Balloons with the name of the missing Malaysia Airlines' ill-fated flight MH370 are seen displayed during a memorial event in Kuala Lumpur, March 6, 2016. MOHD RASFAN/AFP/GETTY IMAGES

The mysterious disappearance of Malaysia Airline flight MH370 is yet to be solved, but more theories regarding the fate of the plane continue to surface.

On Wednesday, an Australian news outlet reported that a private searcher who found plane debris, some of which have been confirmed to be part of the missing plane, has received death threats.

Blaine Gibson has been searching for MH370 debris on islands in the Indian Ocean, where according to drift model, the wreckage may have washed up after the plane went down in a remote part of the ocean.

Gibson told Perth Now he feared for his life after receiving death threats that came amid his plans to hand over possible plane debris to the Malaysian consul in Madagascar.

The mystery behind the death threats further deepened after it was reported that Zahid Raza, the honorary Malaysian consul in Madagascar, was allegedly killed on Aug. 25.

"For the protection of those involved we decided not to make this report public until the debris was safely delivered to Malaysia,” Gibson said. “Under the agreement between the two countries, debris is supposed to be collected by Zahid Raza and delivered by private courier to Malaysia.”

He added that the debris was currently with Madagascar authorities, and new arrangements must be made for it to be handed over to Malaysia.

Commenting on the latest incident, Victor Iannello of the Independent Group, which is closely following the MH370 disappearance, told Perth Now: “What makes a possible link to MH370 even more suspicious is that in the time period surrounding his death, Mr. Raza was expected to visit the Malagasy Ministry of Transport, retrieve additional recovered pieces, and deliver those pieces to Malaysia.”

According to Iannello “the assassination of Mr. Raza (French Malagasy national) has been met with stony silence from both Malaysia and France, despite his ties to both countries.”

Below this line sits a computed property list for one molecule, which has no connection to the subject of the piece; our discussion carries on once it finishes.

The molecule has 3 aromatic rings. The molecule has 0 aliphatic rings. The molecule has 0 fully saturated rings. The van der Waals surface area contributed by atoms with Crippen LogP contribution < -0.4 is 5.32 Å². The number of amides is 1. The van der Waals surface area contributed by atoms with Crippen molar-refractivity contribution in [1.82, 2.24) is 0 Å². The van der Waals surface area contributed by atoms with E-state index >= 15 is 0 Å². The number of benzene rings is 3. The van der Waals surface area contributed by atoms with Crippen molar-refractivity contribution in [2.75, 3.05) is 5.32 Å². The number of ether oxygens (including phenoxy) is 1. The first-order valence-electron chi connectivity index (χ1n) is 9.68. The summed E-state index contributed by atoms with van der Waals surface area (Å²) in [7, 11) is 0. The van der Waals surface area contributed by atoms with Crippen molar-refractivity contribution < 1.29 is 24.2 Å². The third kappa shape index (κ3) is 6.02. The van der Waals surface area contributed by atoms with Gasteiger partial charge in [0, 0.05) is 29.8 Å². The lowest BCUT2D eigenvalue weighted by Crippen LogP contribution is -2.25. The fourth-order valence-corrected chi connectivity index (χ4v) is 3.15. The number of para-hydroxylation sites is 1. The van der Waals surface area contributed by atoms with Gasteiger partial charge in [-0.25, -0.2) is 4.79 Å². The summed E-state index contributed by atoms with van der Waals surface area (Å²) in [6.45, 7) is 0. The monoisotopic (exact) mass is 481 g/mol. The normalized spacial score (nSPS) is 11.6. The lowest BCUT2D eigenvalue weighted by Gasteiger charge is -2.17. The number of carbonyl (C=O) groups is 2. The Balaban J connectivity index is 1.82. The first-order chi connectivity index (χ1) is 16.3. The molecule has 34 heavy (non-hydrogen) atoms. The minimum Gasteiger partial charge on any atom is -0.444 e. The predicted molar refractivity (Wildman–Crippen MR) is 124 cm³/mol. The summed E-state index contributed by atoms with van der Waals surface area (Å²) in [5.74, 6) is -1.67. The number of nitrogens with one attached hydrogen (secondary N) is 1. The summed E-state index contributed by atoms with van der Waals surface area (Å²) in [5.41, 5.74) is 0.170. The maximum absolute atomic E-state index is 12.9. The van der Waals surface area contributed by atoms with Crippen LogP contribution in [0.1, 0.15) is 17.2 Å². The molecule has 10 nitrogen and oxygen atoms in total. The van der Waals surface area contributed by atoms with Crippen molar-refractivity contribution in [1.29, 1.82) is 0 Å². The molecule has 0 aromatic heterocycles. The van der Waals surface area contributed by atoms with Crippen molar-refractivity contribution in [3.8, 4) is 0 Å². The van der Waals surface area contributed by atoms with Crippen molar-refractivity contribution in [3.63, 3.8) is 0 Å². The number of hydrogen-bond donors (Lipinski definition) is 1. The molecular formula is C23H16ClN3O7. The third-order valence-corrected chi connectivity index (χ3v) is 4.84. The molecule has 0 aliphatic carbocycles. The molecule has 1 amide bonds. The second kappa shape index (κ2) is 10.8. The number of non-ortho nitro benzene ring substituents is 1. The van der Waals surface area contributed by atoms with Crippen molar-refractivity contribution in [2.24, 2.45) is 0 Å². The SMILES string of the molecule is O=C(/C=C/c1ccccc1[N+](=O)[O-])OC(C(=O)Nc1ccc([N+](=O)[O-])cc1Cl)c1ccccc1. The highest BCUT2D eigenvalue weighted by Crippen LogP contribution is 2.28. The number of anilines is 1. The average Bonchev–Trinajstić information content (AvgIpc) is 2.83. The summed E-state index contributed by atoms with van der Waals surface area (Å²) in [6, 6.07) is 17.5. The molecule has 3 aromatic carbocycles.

Flight MH370 went missing on March 8, 2014, with 239 people on board while on its way from Kuala Lumpur to Beijing. Despite a multimillion-dollar search for the plane over three years, there is still no clarity as to what might have happened to the plane.

A Boeing 777 flaperon cut down to match the one from flight MH370 found on Reunion island off the coast of Africa in 2015, is lowered into the water to discover its drift characteristics by Commonwealth Scientific and Industrial Research Organisation researchers in Tasmania, Australia, in this handout image taken March 23, 2017. Reuters

Months after the plane's disappearance, reports surfaced of debris pieces washing up on shores of islands in the southern Indian Ocean. Some of the debris pieces were confirmed to have come from the missing Boeing 777-200. However, after a fruitless search for three years, authorities responsible for the search suspended the hunt early this year.

Hijacked by Terrorists

Some speculate that the Malaysian jetliner was hijacked by terrorists. In 2014, Russian newspaper Moskovsky Komsomolets reported, citing an alleged Russian intelligence source, that the plane had been taken over by unknown terrorists and flown to Afghanistan, where the crew and passengers are being held captive.

Other theorists believe terrorists hijacked the plane and crashed it into the sea. This theory surfaced after it came to light that at least two of the passengers on board the jet were traveling on stolen passports. But Malaysian officials said the two men had no apparent links to terrorist groups, according to BBC News.


One popular theory is there was a fire on board MH370, possibly electrical or from an overheated tire on takeoff, that killed all passengers and crew. Greg Feith, a former crash investigator for U.S. National Transportation Safety Board, disputed the theory, saying there would have been a distress call in the case of a fire.

Member of staff at satellite communications company Inmarsat point to a section of the screen showing the southern Indian Ocean to the west of Australia, at their headquarters in London, March 25, 2014. REUTERS/Andrew Winning/File Photo

Shot Down

London-based journalist Nigel Cawthorne wrote in his book “Flight MH370: The Mystery” that the plane was accidentally shot down during a joint Thai-U.S. military training drill. His claims were based on the eyewitness testimony of a New Zealand oil rig worker, Mike McKay, who said he saw a burning plane go down in the Gulf of Thailand, shortly after MH370 stopped communicating with air traffic controllers.

Death-dive Theory

Another widely believed theory is that the pilot of the plane deliberately crashed the jet into the ocean.

A Second Bermuda Triangle

Some theorists even believe the jet disappeared after entering the Dragon's Triangle, an area in the Indian Ocean, similar to a patch of sea in the North Atlantic Ocean known as the Bermuda Triangle, or Devil’s Triangle, where a number of aircraft and ships are said to have disappeared under mysterious circumstances.